moving. I soon discovered that a large white van, with
headlights, can still be invisible to a portion of the driving
population. OTOH, I never had an accident, so maybe it did help.
Gratuitous peeve: people that park the car (standing) but leave
the headlights on. It takes a moment to realize that the are not
coming and the right-of-way is clear, by which time it may not
be. The unneeded glare also obscures cars that *are* moving but
don't have their lights on, pedestrians, etc.
"I suspect you're an arrogant little pissant who grew up in the
Red Bull generation." - CJW
My 97 pickup has driving lights that I installed. They go on with the
ignition and there is a dashboard switch that disables them for all times.
They are 55 watt halogen lights under my front bumper, but they are
angled down a little bit so as not to shine them in the faces of
Even worse are parked cars on the wrong side of the road with headlights
on - a NYS 'left side to curb parking violation' even with no lights on.
Why is it that all the dopes in SUV's and trucks drive around with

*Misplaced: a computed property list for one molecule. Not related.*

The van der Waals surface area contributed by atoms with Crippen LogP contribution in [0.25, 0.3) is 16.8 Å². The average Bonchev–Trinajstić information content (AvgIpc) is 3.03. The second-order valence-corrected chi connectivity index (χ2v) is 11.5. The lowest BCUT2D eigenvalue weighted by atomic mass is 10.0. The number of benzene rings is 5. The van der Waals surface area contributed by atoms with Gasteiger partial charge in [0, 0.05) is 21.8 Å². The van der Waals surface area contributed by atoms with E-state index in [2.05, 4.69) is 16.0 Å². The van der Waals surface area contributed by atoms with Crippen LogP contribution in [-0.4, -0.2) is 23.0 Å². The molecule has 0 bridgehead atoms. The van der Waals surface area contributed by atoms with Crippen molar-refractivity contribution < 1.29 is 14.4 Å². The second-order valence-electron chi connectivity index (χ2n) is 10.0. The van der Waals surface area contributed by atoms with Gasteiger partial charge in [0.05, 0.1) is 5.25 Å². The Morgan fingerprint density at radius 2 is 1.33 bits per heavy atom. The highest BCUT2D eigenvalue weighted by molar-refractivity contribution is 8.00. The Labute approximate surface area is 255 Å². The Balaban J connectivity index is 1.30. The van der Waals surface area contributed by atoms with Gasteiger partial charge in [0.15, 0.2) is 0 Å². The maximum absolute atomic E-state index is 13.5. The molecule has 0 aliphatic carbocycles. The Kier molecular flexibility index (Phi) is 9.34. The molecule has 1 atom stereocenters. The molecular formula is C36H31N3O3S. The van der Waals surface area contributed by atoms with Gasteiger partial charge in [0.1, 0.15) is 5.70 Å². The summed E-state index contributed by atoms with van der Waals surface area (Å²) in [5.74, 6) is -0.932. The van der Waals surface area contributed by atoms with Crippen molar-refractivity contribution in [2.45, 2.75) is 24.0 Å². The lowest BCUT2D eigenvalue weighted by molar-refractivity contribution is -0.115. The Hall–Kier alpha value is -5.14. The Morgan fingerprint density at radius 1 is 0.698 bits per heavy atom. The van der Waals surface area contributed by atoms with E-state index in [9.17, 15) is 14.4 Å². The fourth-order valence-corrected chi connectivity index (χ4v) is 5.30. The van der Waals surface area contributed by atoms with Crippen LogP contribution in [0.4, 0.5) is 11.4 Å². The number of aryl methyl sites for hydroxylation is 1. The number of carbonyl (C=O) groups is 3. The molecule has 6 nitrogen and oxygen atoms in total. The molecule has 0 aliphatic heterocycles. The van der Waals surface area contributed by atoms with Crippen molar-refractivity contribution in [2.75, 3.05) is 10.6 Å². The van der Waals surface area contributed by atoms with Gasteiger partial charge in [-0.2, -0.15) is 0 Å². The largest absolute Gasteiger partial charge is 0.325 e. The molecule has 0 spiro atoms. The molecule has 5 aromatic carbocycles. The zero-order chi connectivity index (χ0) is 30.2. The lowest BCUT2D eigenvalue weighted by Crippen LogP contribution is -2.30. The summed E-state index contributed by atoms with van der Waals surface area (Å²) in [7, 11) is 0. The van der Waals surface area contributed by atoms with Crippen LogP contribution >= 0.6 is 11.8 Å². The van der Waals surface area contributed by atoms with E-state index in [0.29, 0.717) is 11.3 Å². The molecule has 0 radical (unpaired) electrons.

their driving lights on all the time? Driving lights are not supposed
to be for around town - they are for the open road with no on-coming
traffic. These vehicles are already the highest vehicles on the road
and have plenty of light projection and visibility with their regular
lights and they are already blinding drivers in on-coming cars. Yet
they still drive around all the time with their friggin driving lights
They are installed for safety, not for me to see better, but for other
dopes to see me coming. That's why they are angled down. They don't even
light up oncoming vehicles or vehicles I am following..
My fault for calling them 'driving lights', but thats what they are sold
as, and they are on when I am driving, but they are being used as
aftermarket daytime running lights. ..
Typical legislative moves: pass laws designed to improve public safety
but don't tell the public so that the law actually has little effect
except to cause a few more tickets to be written.
In MA, they passed a law requiring people to clean the snow off their
cars and trucks. It seems the snow flying off cars, and especially
semi trucks, has caused many accidents as the ice and snow blankets
cars behind them. Another "common sense" law like "move over"
legislation, but common sense isn't common. So, they pass a law - but
again they haven't told anyone, so new drivers even know about it, and